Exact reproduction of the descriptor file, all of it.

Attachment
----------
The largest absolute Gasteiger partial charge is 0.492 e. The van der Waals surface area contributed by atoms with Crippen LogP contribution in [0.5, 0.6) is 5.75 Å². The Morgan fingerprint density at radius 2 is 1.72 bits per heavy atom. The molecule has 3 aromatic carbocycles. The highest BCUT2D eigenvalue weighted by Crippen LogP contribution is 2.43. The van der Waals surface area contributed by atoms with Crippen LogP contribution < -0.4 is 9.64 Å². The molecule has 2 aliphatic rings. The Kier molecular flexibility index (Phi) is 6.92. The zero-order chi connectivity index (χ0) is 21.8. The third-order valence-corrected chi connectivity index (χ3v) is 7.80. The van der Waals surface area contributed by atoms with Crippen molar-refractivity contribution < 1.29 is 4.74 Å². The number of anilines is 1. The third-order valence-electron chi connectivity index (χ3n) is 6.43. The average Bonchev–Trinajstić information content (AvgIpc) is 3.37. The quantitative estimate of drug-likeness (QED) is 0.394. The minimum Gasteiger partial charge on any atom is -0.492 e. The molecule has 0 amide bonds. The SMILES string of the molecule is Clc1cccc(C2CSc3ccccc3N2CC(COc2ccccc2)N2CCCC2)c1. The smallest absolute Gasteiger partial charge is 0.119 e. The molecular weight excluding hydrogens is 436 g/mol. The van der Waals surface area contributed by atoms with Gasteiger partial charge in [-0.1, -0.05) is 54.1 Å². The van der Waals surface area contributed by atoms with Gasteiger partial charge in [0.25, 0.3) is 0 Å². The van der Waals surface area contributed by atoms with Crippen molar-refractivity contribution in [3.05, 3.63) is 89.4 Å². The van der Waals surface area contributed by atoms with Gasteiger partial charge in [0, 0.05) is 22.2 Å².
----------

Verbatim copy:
The largest absolute Gasteiger partial charge is 0.492 e. The van der Waals surface area contributed by atoms with Crippen LogP contribution in [0.5, 0.6) is 5.75 Å². The Morgan fingerprint density at radius 2 is 1.72 bits per heavy atom. The molecule has 3 aromatic carbocycles. The highest BCUT2D eigenvalue weighted by Crippen LogP contribution is 2.43. The van der Waals surface area contributed by atoms with Crippen LogP contribution < -0.4 is 9.64 Å². The molecule has 2 aliphatic rings. The Kier molecular flexibility index (Phi) is 6.92. The zero-order chi connectivity index (χ0) is 21.8. The third-order valence-corrected chi connectivity index (χ3v) is 7.80. The van der Waals surface area contributed by atoms with Crippen molar-refractivity contribution < 1.29 is 4.74 Å². The number of anilines is 1. The third-order valence-electron chi connectivity index (χ3n) is 6.43. The average Bonchev–Trinajstić information content (AvgIpc) is 3.37. The quantitative estimate of drug-likeness (QED) is 0.394. The minimum Gasteiger partial charge on any atom is -0.492 e. The molecule has 0 amide bonds. The SMILES string of the molecule is Clc1cccc(C2CSc3ccccc3N2CC(COc2ccccc2)N2CCCC2)c1. The smallest absolute Gasteiger partial charge is 0.119 e. The molecular weight excluding hydrogens is 436 g/mol. The van der Waals surface area contributed by atoms with Gasteiger partial charge in [-0.1, -0.05) is 54.1 Å². The van der Waals surface area contributed by atoms with Gasteiger partial charge in [0.25, 0.3) is 0 Å². The van der Waals surface area contributed by atoms with Crippen molar-refractivity contribution in [3.05, 3.63) is 89.4 Å². The van der Waals surface area contributed by atoms with Gasteiger partial charge in [0, 0.05) is 22.2 Å².